At least one white man is known to have moved out of Arcata in the last 10 years, but the town’s booming. File photo: Andrew Goff.


Yesterday the U.S. Census Bureau released the local-level numbers from the 2020 Census. These numbers go all the way down to the neighborhood and block in each community, and so give us our first look at how the county — and each town or neighborhood therein — has grown or shrunk, population-wise, since 2010.

The main purpose of the current data release is to give people in charge of drawing new political lines — Congressional districts, state Senate and assembly districts, Board of Supervisors districts, city wards, etc. — time to get them in place well in advance of the 2022 elections. Most jurisdictions are required by law to redraw the lines every 10 years, after the Census, in order to ensure equal representation.

We’re going to be taking a look at that aspect of Humboldt County’s census results next week. First up, though, we’re going to take the 10,000-foot view at our new demographic reality.

According to the Census Bureau, Humboldt County grew just a little bit since the last decennial count. Its best estimate is that we now have 136,463 residents, up from 134,623 in 2010.

That amounts to a 1.4 percent population increase over 10 years — much slower growth than California as a whole, which grew by about 6.1 percent over the same period, or the nation, which grew by about 6.3 percent.

Meanwhile, the population of the county’s incorporated cities variously swung up and down, sometimes wildly.

Total Population, 2010-2020
HUMBOLDT COUNTY 134,623 136,463 +1.4%
EUREKA 27,191 26,512 -2.5%
ARCATA 17,231 18,857 +9.4%
FORTUNA 11,926 12,516 +4.9%
RIO DELL 3,368 3,379 +0.3%
FERNDALE 1,371 1,398 +2.0%
BLUE LAKE 1,253 1,208 -3.6%
TRINIDAD 367 307 -16.3%

The top line, here, has gotta be the big population boom in Arcata and the more modest one in Fortuna, coupled with the fact that Eureka shrank a bit. Tiny Trinidad got relatively much tinier — probably, as a local would surely tell you, thanks to the Airbnb boom in that picturesque seaside village.

Another key component of the data released yesterday: Race and ethnicity. Redistricting bodies such as the California Citizens Redistricting Commission are required by the Voting Rights Act to not use the redistricting process to dilute the power of certain protected classes, including racial and ethnic minorities. So the Census Bureau passes on that data at this time as well.

What does it show in Humboldt? That we have become pretty markedly less white than we were even 10 years ago! Ten percent fewer Humboldters identified as “white, non-Hispanic” in the 2020 census than they did in 2010. 

Meanwhile, every other major racial/ethnic group jumped up very dramatically. The number of people who identified as belonging to “two or more races” more than doubled. Half again as many people said they belonged to “some other race” — i.e., not white, Black, Native American, Asian or Pacific Islander.

Humboldt Race and Ethnicity, 2010-2020
WHITE, NON-HISPANIC103,958 93,316-10.2%
HISPANIC or LATINO13,211 18,535 +40.3%
BLACK or AFRICAN AMERICAN1,505 1,879+24.9%
ASIAN 2,944 3,615+22.8%
SOME OTHER RACE 5,0037,782 +55.5%
TWO OR MORE RACES7,173 16,156 +125.2%

(A note here: “Ethnicity,” in Census Bureau terms, consists of two choices — Hispanic or non-Hispanic. “Race” consists of the other choices listed above, sometimes in combination, and includes that “some other race” category, which The Atlantic explained and explored at this link.)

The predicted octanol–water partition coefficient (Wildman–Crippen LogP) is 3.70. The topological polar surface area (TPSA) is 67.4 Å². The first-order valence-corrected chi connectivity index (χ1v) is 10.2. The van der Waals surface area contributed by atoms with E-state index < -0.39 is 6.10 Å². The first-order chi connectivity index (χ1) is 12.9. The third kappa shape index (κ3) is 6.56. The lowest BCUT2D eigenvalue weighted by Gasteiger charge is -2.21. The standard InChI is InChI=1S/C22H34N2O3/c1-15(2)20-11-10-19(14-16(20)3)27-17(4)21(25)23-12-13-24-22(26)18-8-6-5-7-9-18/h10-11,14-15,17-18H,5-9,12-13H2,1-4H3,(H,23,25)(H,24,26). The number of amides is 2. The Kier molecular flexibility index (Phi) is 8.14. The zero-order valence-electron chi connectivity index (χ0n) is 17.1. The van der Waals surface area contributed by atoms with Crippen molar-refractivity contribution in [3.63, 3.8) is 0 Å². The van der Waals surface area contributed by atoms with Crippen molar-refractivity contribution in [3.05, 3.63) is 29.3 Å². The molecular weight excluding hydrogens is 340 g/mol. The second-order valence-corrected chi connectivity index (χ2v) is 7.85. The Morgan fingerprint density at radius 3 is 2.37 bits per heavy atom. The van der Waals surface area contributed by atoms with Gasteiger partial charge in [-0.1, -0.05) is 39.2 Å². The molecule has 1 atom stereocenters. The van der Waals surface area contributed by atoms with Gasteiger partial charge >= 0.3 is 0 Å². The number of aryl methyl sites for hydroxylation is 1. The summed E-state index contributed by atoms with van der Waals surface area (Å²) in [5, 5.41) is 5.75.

Why the huge decline in the white, non-Hispanic population here in Humboldt County? Part of it is down to the fact that some people moved out and other people moved in, of course — but part of it is also the fact that the Census Bureau changed the way it asked the questions this time around.

In a write-up on its website, the Census Bureau explained that…

The 2020 Census used the required two separate questions (one for Hispanic or Latino origin and one for race) to collect the races and ethnicities of the U.S. population — following the standards set by the U.S. Office of Management and Budget (OMB) in 1997.

Building upon our research over the past decade, we improved the two separate questions’ design and updated our data processing and coding procedures for the 2020 Census.

The improvements and changes enabled a more thorough and accurate depiction of how people self-identify, yielding a more accurate portrait of how people report their Hispanic origin and race within the context of a two-question format.

These changes reveal that the U.S. population is much more multiracial and more diverse than what we measured in the past.

So the Bureau believes that it is more thoroughly capturing the way people identify themselves, racially and ethnically, than it has in the past — according to which, it follows, that its previous measures of whiteness were flawed.

Therefore, the Census Bureau is saying, it may be a bit shaky to compare numbers from 2010 and 2020 — as we have, uh, done here — because they are sort of two different metrics. But as noted above, the changing numbers, whatever the cause of the change, do have real-world consequences, so we don’t feel too bad about including them.

Anyway: Stay tuned! Next week we’ll have more fun facts from the Census, with a focus on redistricting at the local level. Hopefully there will be fun maps and stuff. Both county government and the City of Eureka will have to redraw the lines that make up its political districts or wards, and in some cases the changes will be pretty dramatic!